Voting with Their Feet: Migration in Atlantic Canada
— Published on September 2, 2021
- Migration is a perennial topic of interest in Atlantic Canada. Out-migration specifically has been widely recognized as both a symptom of the region’s economic weakness and a potential threat to its future well-being.
- Atlantic Canada experienced a net out-migration of 66,396 people between 2000/01 and 2019/20. The out-migration is largest in New Brunswick, which lost 21,974 people.
- In four of the past five years, Atlantic Canada has experienced in-migration, as more people moved to the region than left. However, the quantity of in-migration has not been enough to offset the out-migration experienced in the years leading up to 2016/17.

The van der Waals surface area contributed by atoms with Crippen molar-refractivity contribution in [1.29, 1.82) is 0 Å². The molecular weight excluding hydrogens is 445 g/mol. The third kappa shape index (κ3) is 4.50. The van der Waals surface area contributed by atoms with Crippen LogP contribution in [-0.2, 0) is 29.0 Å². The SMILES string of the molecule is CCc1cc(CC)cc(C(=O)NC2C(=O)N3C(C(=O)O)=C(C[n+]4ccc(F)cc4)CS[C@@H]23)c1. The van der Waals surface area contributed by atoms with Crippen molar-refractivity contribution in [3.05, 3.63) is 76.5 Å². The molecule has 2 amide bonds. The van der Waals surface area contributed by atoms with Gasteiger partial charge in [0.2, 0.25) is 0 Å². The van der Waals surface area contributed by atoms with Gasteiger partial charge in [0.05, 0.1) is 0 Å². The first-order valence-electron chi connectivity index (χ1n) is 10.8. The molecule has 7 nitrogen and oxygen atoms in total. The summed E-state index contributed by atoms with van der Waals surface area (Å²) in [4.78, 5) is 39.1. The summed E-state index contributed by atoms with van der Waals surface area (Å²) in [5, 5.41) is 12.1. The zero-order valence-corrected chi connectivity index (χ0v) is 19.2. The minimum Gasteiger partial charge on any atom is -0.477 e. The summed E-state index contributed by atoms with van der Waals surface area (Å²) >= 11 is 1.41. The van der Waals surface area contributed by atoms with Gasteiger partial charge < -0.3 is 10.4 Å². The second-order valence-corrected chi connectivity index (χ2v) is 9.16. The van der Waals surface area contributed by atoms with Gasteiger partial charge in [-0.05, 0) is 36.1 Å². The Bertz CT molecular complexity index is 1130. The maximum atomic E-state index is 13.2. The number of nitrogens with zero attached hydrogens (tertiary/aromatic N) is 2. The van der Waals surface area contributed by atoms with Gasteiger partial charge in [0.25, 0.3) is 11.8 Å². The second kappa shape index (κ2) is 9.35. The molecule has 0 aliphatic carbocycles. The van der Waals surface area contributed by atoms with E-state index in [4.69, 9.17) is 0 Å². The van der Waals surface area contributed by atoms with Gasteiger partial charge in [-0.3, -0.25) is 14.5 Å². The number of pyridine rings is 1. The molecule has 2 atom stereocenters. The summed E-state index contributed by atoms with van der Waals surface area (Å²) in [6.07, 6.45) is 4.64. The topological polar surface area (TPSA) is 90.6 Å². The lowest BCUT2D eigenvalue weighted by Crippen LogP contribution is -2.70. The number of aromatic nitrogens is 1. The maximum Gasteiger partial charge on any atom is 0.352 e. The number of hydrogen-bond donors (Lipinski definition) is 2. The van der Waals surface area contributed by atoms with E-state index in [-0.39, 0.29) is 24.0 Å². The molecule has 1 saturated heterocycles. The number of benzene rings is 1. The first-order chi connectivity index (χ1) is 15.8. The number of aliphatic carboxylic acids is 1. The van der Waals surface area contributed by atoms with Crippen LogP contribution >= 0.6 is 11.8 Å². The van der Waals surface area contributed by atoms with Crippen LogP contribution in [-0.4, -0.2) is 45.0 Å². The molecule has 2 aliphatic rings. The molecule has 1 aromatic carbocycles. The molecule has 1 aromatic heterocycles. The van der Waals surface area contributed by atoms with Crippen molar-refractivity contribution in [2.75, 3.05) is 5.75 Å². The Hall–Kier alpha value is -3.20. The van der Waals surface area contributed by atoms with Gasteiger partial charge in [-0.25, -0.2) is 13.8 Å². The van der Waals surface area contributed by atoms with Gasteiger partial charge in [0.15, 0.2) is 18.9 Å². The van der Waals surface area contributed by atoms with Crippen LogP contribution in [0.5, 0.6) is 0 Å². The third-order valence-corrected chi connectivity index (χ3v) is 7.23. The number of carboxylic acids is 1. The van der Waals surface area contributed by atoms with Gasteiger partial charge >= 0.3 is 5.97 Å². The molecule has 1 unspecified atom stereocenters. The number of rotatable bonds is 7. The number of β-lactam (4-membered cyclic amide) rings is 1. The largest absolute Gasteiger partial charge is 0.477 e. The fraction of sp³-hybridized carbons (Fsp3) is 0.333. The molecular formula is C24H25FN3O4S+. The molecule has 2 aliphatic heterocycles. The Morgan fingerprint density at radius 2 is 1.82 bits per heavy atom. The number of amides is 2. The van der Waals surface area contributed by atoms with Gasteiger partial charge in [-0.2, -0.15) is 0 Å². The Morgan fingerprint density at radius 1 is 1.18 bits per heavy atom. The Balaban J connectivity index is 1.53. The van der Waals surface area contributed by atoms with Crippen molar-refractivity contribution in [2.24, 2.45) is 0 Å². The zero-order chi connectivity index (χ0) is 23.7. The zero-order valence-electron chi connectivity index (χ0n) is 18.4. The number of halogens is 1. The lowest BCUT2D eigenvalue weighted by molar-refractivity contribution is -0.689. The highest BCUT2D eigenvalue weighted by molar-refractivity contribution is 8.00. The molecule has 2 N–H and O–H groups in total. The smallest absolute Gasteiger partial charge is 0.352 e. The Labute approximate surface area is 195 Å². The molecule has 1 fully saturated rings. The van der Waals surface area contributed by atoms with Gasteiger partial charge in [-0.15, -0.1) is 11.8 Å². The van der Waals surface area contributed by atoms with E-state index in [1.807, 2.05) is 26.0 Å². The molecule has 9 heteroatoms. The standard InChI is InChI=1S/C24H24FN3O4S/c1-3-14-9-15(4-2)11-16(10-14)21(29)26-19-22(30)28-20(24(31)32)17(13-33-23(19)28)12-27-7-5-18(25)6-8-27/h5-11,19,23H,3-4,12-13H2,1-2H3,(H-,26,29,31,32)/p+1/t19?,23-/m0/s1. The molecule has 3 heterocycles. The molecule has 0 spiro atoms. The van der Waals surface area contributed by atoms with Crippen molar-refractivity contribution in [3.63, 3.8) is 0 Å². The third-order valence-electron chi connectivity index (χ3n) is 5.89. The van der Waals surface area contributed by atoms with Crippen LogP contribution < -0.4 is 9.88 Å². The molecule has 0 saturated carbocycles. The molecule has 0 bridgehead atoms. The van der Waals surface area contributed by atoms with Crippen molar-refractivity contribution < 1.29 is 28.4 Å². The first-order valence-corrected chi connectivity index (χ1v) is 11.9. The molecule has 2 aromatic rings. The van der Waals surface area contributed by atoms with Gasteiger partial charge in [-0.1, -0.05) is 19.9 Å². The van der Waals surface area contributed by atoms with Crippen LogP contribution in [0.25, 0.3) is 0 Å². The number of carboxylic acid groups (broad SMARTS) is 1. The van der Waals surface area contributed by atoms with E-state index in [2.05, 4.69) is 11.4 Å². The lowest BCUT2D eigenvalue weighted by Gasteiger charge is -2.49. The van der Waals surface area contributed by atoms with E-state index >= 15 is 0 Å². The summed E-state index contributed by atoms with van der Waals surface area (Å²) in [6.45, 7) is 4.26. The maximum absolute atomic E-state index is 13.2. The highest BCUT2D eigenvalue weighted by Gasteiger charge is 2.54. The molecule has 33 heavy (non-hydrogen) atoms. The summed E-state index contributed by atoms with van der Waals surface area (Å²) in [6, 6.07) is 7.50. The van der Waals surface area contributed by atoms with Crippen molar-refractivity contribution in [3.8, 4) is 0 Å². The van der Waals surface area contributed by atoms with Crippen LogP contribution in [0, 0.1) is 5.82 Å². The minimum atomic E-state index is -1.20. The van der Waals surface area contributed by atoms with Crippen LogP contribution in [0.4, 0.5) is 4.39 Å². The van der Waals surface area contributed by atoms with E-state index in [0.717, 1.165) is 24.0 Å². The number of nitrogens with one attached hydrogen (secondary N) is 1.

- Over the past 20 years, most (74.3 percent) of Atlantic Canada’s interprovincial out-migrants have moved to Alberta and Ontario. Economic developments in these provinces affect migration patterns in Atlantic Canada.
- The Atlantic Provinces have significantly increased the number of international immigrants coming to the region over the past several years. While this represents an important potential source of population growth, the region still struggles with low retention rates, which reduces the benefit of bringing newcomers to the region.
- The phenomenon of out-migration in Atlantic Canada over 14 of the past 20 years is a significant concern for the region. Migration patterns are important to overall economic success; international evidence shows that people tend to move where they are likely to find economic growth, higher paying jobs, and prosperity.
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